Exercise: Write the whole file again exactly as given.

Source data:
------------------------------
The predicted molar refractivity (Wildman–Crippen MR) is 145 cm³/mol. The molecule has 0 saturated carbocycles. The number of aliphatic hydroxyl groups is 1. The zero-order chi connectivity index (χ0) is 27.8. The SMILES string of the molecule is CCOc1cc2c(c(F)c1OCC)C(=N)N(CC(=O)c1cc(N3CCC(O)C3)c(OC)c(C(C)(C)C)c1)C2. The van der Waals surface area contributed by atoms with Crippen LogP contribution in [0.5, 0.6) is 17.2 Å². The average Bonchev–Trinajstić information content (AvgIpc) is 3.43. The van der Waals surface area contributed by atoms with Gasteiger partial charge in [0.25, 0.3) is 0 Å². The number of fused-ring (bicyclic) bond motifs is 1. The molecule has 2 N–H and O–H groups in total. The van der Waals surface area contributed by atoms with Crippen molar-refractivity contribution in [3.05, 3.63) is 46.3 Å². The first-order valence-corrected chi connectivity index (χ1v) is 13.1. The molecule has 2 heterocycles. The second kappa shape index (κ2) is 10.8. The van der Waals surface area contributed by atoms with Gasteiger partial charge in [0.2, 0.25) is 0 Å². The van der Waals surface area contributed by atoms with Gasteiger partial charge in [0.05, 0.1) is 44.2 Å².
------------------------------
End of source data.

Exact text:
The predicted molar refractivity (Wildman–Crippen MR) is 145 cm³/mol. The molecule has 0 saturated carbocycles. The number of aliphatic hydroxyl groups is 1. The zero-order chi connectivity index (χ0) is 27.8. The SMILES string of the molecule is CCOc1cc2c(c(F)c1OCC)C(=N)N(CC(=O)c1cc(N3CCC(O)C3)c(OC)c(C(C)(C)C)c1)C2. The van der Waals surface area contributed by atoms with Crippen LogP contribution in [0.5, 0.6) is 17.2 Å². The average Bonchev–Trinajstić information content (AvgIpc) is 3.43. The van der Waals surface area contributed by atoms with Gasteiger partial charge in [0.25, 0.3) is 0 Å². The number of fused-ring (bicyclic) bond motifs is 1. The molecule has 2 N–H and O–H groups in total. The van der Waals surface area contributed by atoms with Crippen molar-refractivity contribution in [3.05, 3.63) is 46.3 Å². The first-order valence-corrected chi connectivity index (χ1v) is 13.1. The molecule has 2 heterocycles. The second kappa shape index (κ2) is 10.8. The van der Waals surface area contributed by atoms with Gasteiger partial charge in [0.2, 0.25) is 0 Å². The van der Waals surface area contributed by atoms with Gasteiger partial charge in [0.05, 0.1) is 44.2 Å².